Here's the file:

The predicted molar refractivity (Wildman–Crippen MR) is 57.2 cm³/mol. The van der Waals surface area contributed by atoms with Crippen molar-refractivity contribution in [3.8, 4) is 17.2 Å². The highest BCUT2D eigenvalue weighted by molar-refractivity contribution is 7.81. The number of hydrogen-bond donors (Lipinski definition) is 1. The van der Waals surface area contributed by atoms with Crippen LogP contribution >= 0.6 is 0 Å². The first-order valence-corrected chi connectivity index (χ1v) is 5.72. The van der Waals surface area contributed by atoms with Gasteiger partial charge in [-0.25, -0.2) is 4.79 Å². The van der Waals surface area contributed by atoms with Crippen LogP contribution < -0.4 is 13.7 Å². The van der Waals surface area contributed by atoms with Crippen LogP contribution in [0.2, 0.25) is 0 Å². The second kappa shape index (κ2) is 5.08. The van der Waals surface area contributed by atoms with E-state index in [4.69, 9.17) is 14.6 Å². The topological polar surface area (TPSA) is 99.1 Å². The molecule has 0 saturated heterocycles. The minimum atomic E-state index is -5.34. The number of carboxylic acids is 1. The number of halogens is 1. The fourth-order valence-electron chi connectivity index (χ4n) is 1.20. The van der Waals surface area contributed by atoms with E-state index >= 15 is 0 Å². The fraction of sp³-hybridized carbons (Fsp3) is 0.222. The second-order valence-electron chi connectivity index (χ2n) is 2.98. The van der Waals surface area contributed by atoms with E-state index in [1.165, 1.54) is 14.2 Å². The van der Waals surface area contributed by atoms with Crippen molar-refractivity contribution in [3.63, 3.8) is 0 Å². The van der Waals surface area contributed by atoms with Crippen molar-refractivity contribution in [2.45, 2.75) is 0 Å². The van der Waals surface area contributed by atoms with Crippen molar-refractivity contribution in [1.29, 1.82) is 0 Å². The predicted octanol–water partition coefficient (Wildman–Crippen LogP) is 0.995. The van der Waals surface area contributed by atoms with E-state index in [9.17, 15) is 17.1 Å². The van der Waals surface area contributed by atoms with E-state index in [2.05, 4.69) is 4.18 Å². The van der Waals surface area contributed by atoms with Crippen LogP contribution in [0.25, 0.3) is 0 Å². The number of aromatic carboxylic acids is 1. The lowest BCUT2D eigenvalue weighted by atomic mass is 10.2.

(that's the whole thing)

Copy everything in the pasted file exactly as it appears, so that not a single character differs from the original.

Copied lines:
The predicted molar refractivity (Wildman–Crippen MR) is 57.2 cm³/mol. The van der Waals surface area contributed by atoms with Crippen molar-refractivity contribution in [3.8, 4) is 17.2 Å². The highest BCUT2D eigenvalue weighted by molar-refractivity contribution is 7.81. The number of hydrogen-bond donors (Lipinski definition) is 1. The van der Waals surface area contributed by atoms with Crippen LogP contribution >= 0.6 is 0 Å². The first-order valence-corrected chi connectivity index (χ1v) is 5.72. The van der Waals surface area contributed by atoms with Gasteiger partial charge in [-0.25, -0.2) is 4.79 Å². The van der Waals surface area contributed by atoms with Crippen LogP contribution < -0.4 is 13.7 Å². The van der Waals surface area contributed by atoms with Crippen LogP contribution in [0.2, 0.25) is 0 Å². The second kappa shape index (κ2) is 5.08. The van der Waals surface area contributed by atoms with E-state index in [4.69, 9.17) is 14.6 Å². The topological polar surface area (TPSA) is 99.1 Å². The molecule has 0 saturated heterocycles. The minimum atomic E-state index is -5.34. The number of carboxylic acids is 1. The number of halogens is 1. The fourth-order valence-electron chi connectivity index (χ4n) is 1.20. The van der Waals surface area contributed by atoms with E-state index >= 15 is 0 Å². The fraction of sp³-hybridized carbons (Fsp3) is 0.222. The second-order valence-electron chi connectivity index (χ2n) is 2.98. The van der Waals surface area contributed by atoms with E-state index in [1.165, 1.54) is 14.2 Å². The van der Waals surface area contributed by atoms with Crippen molar-refractivity contribution in [3.63, 3.8) is 0 Å². The van der Waals surface area contributed by atoms with Crippen molar-refractivity contribution in [2.45, 2.75) is 0 Å². The van der Waals surface area contributed by atoms with Crippen molar-refractivity contribution in [1.29, 1.82) is 0 Å². The predicted octanol–water partition coefficient (Wildman–Crippen LogP) is 0.995. The van der Waals surface area contributed by atoms with E-state index in [9.17, 15) is 17.1 Å². The van der Waals surface area contributed by atoms with E-state index in [2.05, 4.69) is 4.18 Å². The van der Waals surface area contributed by atoms with Crippen LogP contribution in [0.25, 0.3) is 0 Å². The number of aromatic carboxylic acids is 1. The lowest BCUT2D eigenvalue weighted by atomic mass is 10.2.